Fresh MGLRU Benchmarks Are Looking Very Promising For Linux Performance

Written by Michael Larabel in Linux Kernel on 5 July 2022 at 09:00 AM EDT. 15 Comments
LINUX KERNEL --
MGLRU as the "Multi-Gen LRU" for reworking the Linux kernel's page reclamation code to be less taxing on the CPU and making better choices continues to look very good for the future of Linux performance.

MGLRU v12 was recently posted as a re-base of this Google-developed patch series now against the Linux 5.19 state. I recently took these patches for some fresh benchmarking and continue to be impressed by the performance especially on memory-constrained devices.


MGLRU details from a prior mailing list post patch series.


Google already makes use of MGLRU on Android and Chrome OS and the results have been very favorable. Many organizations/users have reported great performance results with MGLRU. If all goes well we could possibly see MGLRU mainlined for the Linux 5.20 cycle.

One of the systems used for testing was a dual AMD EPYC 75F3 2P server for stressing the MGLRU v12 patches based against Linux 5.19-rc2... The same kernel build for each run, just the "disabled" run was using the sysfs interface for disabling MGLRU. The MGLRU run was at its default configuration.

















In a number of areas the MGLRU-enabled kernel was yielding small to moderate performance improvements on this AMD EPYC Zen 3 server.

There were though some performance regressions spotted with MGLRU enabled:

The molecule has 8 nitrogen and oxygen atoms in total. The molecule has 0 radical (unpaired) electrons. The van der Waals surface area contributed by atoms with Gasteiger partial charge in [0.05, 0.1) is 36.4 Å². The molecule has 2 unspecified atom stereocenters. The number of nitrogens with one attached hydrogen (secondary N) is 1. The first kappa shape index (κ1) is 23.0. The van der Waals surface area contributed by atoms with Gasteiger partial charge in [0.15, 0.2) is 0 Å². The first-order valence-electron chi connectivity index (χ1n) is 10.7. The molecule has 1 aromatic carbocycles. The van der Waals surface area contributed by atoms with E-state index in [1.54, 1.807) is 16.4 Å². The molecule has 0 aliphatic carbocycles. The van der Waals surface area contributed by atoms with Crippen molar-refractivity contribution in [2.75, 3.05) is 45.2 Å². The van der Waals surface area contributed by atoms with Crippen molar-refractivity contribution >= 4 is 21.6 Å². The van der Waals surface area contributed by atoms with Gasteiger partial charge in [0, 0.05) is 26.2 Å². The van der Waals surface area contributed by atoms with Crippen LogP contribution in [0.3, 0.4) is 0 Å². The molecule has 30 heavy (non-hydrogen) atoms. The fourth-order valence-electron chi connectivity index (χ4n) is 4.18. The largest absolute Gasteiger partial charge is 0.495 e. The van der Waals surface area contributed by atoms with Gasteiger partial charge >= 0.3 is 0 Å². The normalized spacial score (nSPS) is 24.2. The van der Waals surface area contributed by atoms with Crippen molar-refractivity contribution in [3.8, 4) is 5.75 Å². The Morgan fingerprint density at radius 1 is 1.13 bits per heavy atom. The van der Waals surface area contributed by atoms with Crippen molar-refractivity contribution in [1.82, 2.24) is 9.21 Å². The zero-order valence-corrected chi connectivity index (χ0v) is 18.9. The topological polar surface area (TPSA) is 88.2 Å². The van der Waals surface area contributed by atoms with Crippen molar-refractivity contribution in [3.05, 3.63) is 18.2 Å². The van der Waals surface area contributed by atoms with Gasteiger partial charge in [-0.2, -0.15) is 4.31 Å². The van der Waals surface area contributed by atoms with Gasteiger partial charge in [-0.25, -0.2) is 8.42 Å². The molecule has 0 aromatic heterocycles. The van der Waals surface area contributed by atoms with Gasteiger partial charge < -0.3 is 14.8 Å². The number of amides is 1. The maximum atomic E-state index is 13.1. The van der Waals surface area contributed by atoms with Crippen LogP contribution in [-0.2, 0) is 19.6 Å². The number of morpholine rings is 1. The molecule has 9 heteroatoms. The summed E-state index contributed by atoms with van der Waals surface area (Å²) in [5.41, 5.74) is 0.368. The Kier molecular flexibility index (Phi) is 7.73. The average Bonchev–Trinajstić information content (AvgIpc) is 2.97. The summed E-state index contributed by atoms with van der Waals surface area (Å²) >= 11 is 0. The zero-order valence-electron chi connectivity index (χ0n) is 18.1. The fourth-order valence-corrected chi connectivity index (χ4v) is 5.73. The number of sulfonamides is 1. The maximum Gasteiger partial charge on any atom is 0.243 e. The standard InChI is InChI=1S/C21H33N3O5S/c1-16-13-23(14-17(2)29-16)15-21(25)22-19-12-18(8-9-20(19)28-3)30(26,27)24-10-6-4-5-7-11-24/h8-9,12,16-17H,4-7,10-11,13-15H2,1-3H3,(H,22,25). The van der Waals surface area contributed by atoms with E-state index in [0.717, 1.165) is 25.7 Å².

There were only a few cases of the performance regressing with the MGLRU-enabled configuration, but I'll keep an eye on it and run on a few more large servers.

I also ran some tests on an AMD Ryzen 5 5500U laptop with just 8GB of RAM... Besides laptop use, such a Ryzen + ~8GB RAM configuration is somewhat common among edge computing and other thin client type environments. Of the dozens of benchmarks conducted, most of the tests showed no change to the performance. But when it came to I/O workloads like databases, MGLRU was showing to be of substantial help:






So while most of the benchmarks showed no change to performance with the MGLRU-enabled kernel, for various database-type workloads the MGLRU-enabled kernel was extremely beneficial for this Ryzen 5 APU + 8GB RAM system. Granted, not many laptop users are running such database workloads on a laptop itself, but for those with edge computing devices / thin clients / SOHO servers with a consumer APU/CPU and ~8GB of RAM, the MGLRU feature could prove to be very attractive.

Those are the MGLRU v12 benchmarks I've carried out so far, stay tuned for more MGLRU testing on Phoronix with this being one of the most exciting performance-related kernel features in the works in recent times. Hopefully we'll see MGLRU finally mainlined for Linux 5.20 to make the next kernel cycle even more exciting.
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Michael Larabel is the principal author of Phoronix.com and founded the site in 2004 with a focus on enriching the Linux hardware experience. Michael has written more than 20,000 articles covering the state of Linux hardware support, Linux performance, graphics drivers, and other topics. Michael is also the lead developer of the Phoronix Test Suite, Phoromatic, and OpenBenchmarking.org automated benchmarking software. He can be followed via Twitter, LinkedIn, or contacted via MichaelLarabel.com.

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